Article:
Espinoza recalls warning neighbors in the neighborhood association’s newsletter soon after the city adopted the new zoning code: The designation applied to the area’s residential core paved the way for what he said was likely to be a bonanza of slot homes.
Fast-forward a few years, and Jefferson Park trailed only the West Colfax neighborhood in slot home development, according to CPD research of project approvals issued in 2015 and 2016. They were also popular in Highland and Five Points, among other places. Burns says the department lacks comprehensive figures that capture development over a broader time span.
Jefferson Park neighborhood
Use the slider to see slot homes and other new development since 2006 in the area north of West 23rd Avenue.
Espinoza fears the new rules come too late for his neighborhood.
“Orientation to the street would’ve benefited Jefferson Park, but it will benefit other areas of the city going forward,” he said.
The planning department is viewing backlashes against development seriously these days. It soon will propose wider-scale changes that could affect the look and property coverage of all new development in some areas, particularly downtown and in bustling neighborhood districts. Those changes probably will include broader use of design-review requirements and design overlays.
A comparison provided by the Denver planning department shows a typical “slot” home development (upper left) and a version that incorporates proposed zoning rules.
Slot homes popular with younger buyers
Meantime, slot homes have found an eager market. They are popular with younger homebuyers — often singles and couples — who are looking for midpriced homes near downtown. Such a price point lately is in the $450,000 to $550,000 range.
They became especially attractive as developers shied away from condo construction over concerns that they could face too many lawsuits under the state’s construction-defects law. That law, amended last year, doesn’t apply to self-contained townhomes, even when they share walls.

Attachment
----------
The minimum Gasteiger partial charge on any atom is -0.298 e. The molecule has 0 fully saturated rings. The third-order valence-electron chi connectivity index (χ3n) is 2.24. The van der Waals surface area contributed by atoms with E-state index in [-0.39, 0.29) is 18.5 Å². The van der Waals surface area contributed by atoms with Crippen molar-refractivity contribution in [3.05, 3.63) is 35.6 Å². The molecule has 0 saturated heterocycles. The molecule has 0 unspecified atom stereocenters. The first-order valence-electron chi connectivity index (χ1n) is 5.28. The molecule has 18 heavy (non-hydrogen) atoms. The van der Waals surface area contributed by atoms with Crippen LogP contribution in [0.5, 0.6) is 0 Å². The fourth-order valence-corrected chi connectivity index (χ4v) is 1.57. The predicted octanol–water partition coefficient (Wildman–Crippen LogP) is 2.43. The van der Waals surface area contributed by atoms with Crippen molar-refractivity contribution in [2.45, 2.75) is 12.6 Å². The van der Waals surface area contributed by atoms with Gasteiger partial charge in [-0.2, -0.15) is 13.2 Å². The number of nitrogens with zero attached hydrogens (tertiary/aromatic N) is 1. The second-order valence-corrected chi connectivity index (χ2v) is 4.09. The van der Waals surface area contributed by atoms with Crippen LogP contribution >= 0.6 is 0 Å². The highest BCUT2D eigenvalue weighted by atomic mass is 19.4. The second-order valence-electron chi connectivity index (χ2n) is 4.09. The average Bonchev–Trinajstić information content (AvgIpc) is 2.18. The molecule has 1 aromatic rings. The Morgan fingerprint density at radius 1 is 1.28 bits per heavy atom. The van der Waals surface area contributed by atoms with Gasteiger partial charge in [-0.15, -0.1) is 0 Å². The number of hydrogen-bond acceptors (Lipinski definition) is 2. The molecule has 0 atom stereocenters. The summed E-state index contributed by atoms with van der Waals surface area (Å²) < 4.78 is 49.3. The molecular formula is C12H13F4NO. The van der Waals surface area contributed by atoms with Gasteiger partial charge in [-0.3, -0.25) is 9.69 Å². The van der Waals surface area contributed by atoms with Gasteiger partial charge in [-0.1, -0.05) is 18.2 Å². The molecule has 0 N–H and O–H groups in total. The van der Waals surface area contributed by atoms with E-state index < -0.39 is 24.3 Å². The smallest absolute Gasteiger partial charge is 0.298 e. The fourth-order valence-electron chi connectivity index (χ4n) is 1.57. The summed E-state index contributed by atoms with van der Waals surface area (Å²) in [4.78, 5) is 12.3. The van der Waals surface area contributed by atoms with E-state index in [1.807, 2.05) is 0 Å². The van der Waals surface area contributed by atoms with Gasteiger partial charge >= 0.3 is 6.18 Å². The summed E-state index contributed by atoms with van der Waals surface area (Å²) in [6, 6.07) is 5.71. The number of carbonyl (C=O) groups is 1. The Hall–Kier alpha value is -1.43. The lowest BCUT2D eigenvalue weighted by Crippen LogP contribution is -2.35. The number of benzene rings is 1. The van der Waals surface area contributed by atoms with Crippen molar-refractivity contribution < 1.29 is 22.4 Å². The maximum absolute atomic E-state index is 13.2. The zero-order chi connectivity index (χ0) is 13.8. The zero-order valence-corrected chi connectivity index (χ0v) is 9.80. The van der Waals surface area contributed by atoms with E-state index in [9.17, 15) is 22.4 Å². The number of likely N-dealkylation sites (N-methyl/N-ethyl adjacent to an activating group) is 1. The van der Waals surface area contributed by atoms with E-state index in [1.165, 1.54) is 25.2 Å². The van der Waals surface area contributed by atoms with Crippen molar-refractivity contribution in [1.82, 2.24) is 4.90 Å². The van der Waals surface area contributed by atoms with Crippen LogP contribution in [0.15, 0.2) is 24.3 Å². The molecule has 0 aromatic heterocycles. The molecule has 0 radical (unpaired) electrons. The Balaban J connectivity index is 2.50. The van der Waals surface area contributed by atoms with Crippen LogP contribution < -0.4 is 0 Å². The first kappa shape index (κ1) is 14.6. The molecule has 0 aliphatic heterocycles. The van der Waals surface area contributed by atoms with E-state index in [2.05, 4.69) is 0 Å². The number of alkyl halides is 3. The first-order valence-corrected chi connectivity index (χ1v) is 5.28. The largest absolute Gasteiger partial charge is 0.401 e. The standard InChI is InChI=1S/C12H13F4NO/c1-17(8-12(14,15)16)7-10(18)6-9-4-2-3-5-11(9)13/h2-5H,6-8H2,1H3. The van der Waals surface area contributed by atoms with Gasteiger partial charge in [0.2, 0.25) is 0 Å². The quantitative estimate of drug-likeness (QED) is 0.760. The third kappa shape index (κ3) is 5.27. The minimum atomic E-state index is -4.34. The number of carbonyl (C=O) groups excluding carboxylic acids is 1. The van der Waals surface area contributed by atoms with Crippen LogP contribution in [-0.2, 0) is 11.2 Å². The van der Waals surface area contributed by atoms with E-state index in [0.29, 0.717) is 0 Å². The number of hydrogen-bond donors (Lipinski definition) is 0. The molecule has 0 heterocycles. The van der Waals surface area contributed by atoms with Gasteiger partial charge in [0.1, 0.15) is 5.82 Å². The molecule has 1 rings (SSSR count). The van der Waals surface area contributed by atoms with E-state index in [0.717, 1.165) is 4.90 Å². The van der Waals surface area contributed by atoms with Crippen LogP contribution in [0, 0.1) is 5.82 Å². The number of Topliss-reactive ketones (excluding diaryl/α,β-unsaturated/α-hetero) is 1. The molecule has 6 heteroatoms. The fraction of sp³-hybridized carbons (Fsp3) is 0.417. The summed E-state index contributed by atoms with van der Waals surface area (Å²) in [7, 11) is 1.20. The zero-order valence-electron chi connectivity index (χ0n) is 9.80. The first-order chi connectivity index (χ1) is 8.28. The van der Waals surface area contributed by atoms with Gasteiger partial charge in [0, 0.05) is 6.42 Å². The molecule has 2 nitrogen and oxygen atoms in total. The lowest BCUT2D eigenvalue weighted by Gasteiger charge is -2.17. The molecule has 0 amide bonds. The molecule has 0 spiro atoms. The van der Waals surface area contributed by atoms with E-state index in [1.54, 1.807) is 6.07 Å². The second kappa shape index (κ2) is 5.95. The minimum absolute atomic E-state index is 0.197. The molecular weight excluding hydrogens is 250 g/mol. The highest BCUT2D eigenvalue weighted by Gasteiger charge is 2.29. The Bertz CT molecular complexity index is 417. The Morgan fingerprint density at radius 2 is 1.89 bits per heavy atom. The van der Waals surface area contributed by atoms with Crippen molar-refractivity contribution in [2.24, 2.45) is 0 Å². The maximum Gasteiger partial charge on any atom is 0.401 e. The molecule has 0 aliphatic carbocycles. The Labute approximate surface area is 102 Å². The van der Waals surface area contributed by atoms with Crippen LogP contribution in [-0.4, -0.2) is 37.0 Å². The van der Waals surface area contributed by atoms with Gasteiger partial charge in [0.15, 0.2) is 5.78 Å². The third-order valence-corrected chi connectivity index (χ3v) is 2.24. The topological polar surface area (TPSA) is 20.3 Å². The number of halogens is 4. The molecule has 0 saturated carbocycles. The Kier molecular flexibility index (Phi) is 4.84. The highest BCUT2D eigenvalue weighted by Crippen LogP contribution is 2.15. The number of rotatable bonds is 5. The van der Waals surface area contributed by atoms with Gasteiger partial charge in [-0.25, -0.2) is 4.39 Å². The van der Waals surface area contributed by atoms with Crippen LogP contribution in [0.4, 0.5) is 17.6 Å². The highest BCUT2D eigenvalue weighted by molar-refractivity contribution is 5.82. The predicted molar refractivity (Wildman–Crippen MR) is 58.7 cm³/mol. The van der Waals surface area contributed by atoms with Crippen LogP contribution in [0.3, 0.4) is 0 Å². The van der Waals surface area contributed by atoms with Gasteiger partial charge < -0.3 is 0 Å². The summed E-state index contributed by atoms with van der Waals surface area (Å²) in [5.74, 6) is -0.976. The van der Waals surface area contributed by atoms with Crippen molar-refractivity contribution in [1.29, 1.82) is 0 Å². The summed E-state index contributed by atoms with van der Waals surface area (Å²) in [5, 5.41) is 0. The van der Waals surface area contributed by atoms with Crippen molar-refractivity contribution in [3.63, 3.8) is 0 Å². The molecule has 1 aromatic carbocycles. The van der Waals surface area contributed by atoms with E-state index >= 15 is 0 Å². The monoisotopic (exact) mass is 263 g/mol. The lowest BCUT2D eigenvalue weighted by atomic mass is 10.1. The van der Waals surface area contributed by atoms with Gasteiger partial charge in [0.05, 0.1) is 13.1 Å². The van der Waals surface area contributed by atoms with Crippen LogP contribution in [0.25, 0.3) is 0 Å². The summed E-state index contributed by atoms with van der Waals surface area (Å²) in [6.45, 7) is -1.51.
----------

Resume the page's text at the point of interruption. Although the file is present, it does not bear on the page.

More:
“I think the only thing that’s driving that demand is price,” said Mumford, the slot-home developer.
Christine Franck, a residential designer, has studied the proliferation of slot homes in Denver. In fact, she coined the term. She founded the Center for Advanced Research in Traditional Architecture at the University of Colorado Denver, and she stepped down last fall as its director while serving on Denver’s slot home task force.
She says the lack of condo construction combined with pent-up demand after the recession to drive demand for the townhouses. And there was a third factor, she said: the new zoning code, which didn’t envision slot homes but contained plenty of pliable rules for developers to exploit.
West Colfax neighborhood
Use the slider to see slot homes and other new development since 2006 in the area northwest of Federal Boulevard and West 16th Avenue.
The result, Franck said, was a unique architectural form that hadn’t been seen much in other cities — at least until Denver developers set it loose.
“In West Colfax, in Jefferson Park, on Tennyson, it’s sad,” Franck said. “Those neighborhoods are just gone. … That could be taken as saying that change is bad. It’s not — change is not bad. Cities need to grow if they’re going to be healthy. But so much change so quickly, in such an incompatible way, tears neighborhoods apart.”
Another task force member, Maggie Miller, has wanted to keep slot homes out of her part of Five Points, where single-family homes often are scraped to make room for larger houses or multi-family buildings. She recently helped push successfully for scaled-down zoning limits that were motivated, in part, by a desire to prevent slot homes from getting built in the area.
“It’s a compromise,” she said of the proposed slot home changes. “There’s things I don’t love about it, but there’s some things about it that developers don’t like. … I’m just so happy that front doors are facing the street, and there’s more transparency facing the street and more of a sense that there’s active use.”
Mumford said the task force incorporated too little of the industry’s input.
He doesn’t necessarily disagree with some of the criticisms of his projects. But he sees a place in the market for what he’s building, and he argues that the more stringent lot configurations set out by the proposed changes are likely to accommodate fewer units in most cases — typically one less than the seven that fit on each lot in a current project.
He predicted that new townhomes would be smaller while costing more per square foot to build. That’s a concern shared by some who worry about Denver’s housing affordability crunch.
That probably also means lower offers to buy up properties, he said.
“There is no doubt in my mind that this will slow development in the areas where townhomes have already taken place,” Mumford said, worrying that the current economics will diminish the benefits of the coming changes: “If somebody had thought of this 10 years ago, it would have been great.”